Largest gaps in each session:

Q1: Russell 1.182s faster than Kubica

Q2: Norris 0.261s faster than Sainz

Q3: Bottas 0.634s faster than Hamilton

Gap between team-mates in last session where each driver set a time:

Team Gap Winner
Mercedes 0.634 Bottas
Ferrari 0.316 Vettel
Red Bull 0.351 Verstappen
Renault 0.019 Ricciardo
Haas 0.011 Grosjean
McLaren 0.261 Norris
Racing Point 0.185 Perez
Alfa Romeo 0.532 Raikkonen
Toro Rosso 0.202 Kvyat
Williams 1.182 Russell

Looking at each driver’s ultimate pace also offers an interesting glimpse into who was fastest in each sector in each team. The results can be found in the table below. The smallest gap between a pair of team-mates’ best sector times today was 0.006 seconds, which separated Alex Albon and Daniil Kvyat in the first sector, while the largest gap was 0.586 seconds, which was how much faster Kimi Raikkonen was than Antonio Giovinazzi in the final sector.

Driver FASTEST
SECTOR 1
FASTEST
SECTOR 2
FASTEST
SECTOR 3
FASTEST
OVERALL
Mercedes BOTTAS BOTTAS BOTTAS BOTTAS
Ferrari VETTEL VETTEL LECLERC VETTEL
Red Bull VERSTAPPEN VERSTAPPEN VERSTAPPEN VERSTAPPEN
Renault RICCIARDO RICCIARDO RICCIARDO RICCIARDO
Haas GROSJEAN MAGNUSSEN MAGNUSSEN GROSJEAN
McLaren SAINZ NORRIS NORRIS NORRIS
Racing Point STROLL PEREZ PEREZ PEREZ
Alfa Romeo RAIKKONEN RAIKKONEN RAIKKONEN RAIKKONEN
Toro Rosso ALBON KVYAT KVYAT KVYAT
Williams RUSSELL RUSSELL RUSSELL RUSSELL

Find all the team-mate battle statistics for the 2019 season here!





Team Pace

As mentioned above, Ferrari were fastest in the first sector, while Mercedes were fastest in sectors two and three, and Red Bull were faster than Ferrari in the latter two sectors. Red Bull’s pace was down in the first sector, with McLaren being the third fastest team in that section of track. Haas were the fourth fastest team in every sector, and Williams were slowest in all three parts of the track.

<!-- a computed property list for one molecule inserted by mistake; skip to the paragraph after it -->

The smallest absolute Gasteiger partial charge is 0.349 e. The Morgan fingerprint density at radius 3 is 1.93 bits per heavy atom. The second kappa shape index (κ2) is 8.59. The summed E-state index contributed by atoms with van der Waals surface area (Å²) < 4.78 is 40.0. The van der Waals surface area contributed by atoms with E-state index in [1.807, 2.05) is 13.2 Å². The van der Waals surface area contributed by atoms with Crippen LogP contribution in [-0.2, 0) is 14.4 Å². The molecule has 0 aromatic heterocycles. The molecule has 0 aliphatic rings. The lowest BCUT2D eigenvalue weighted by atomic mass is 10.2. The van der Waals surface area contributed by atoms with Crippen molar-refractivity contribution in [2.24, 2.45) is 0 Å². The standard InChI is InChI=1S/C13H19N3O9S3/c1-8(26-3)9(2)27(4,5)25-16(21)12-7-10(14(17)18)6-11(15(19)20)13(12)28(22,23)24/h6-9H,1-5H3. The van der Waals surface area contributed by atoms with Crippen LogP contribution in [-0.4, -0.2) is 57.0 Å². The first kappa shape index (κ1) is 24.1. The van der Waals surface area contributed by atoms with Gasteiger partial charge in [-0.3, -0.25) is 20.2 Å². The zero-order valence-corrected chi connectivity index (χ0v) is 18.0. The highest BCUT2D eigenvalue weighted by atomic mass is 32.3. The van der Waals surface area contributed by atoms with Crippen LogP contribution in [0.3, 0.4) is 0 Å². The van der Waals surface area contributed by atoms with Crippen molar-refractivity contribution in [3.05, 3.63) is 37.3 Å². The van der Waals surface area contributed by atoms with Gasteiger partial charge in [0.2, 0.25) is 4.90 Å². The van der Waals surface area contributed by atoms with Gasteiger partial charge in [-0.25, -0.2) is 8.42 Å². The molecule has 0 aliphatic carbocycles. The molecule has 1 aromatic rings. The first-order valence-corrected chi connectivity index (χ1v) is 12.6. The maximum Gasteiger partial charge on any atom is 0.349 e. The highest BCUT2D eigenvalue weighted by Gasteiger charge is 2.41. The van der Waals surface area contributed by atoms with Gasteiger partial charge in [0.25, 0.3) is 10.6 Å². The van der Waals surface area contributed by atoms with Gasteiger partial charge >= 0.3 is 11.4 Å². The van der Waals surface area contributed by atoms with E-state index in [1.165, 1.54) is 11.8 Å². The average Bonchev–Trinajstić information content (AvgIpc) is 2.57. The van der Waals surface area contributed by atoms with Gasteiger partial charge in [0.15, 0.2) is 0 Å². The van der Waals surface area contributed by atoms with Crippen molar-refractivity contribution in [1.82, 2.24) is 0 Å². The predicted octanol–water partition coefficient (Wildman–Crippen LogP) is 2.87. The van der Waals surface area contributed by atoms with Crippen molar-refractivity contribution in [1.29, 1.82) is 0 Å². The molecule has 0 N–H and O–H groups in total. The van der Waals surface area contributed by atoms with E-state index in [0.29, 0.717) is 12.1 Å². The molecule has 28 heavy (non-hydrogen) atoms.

Team GAP TO POLE GAP TO ULTIMATE PACE
Mercedes 0 0.204
Ferrari 0.748 0.952
Red Bull 0.875 1.079
Haas 1.308 1.512
McLaren 1.772 1.976
Toro Rosso 1.793 1.997
Renault 1.817 2.021
Alfa Romeo 2.327 2.531
Racing Point 2.352 2.556
Williams 3.666 3.870

About the above table: the ‘gap to ultimate pace’ column shows the gap between the team’s best three sector times added together and the overall best three sector times added together. The ‘gap to pole time’ column shows the gap between the team’s best three sector times added together and the lap time of the polesitter.


Improvements between 2018 and 2019

Every team’s pace was faster in 2019 than it was in qualifying for the 2018 race. Toro Rosso were the most improved team, lapping over a second faster than they did last year, while Ferrari saw the least improvement since 2018.  You can see the full data below:

TeamDifference2018 Rank2019 Rank
Toro Rosso-1.05276
Alfa Romeo-0.8688
Racing Point-0.85599
Haas-0.79344
Mercedes-0.75411
Renault-0.52267
McLaren-0.47255
Williams-0.4411010
Red Bull-0.30633
Ferrari-0.15122

All set for Sunday:

Will Valtteri Bottas stamp his authority on the 2019 title race with a third win of the season at the Spanish Grand Prix, or can Lewis Hamilton get ahead of the Finn in the race? Can Ferrari do anything to secure their first win of the season – or will they have to look out for the threat from Red Bull? Elsewhere, Haas will be hoping to hold on to their starting positions, while Lando Norris will be looking to move up with his free tyre choice from tenth on the grid.

In the Lucky and Unlucky Grid Positions:

LUCKY:

Pole: Valtteri Bottas

3rd: Sebastian Vettel

5th: Charles Leclerc

9th: Daniil Kvyat

19th: Robert Kubica

UNLUCKY:

4th: Max Verstappen

6th: Pierre Gasly

8th: Kevin Magnussen

10th: Lando Norris

16th: Nico Hulkenberg

20th: George Russell

Find out what makes each grid position lucky or unlucky here!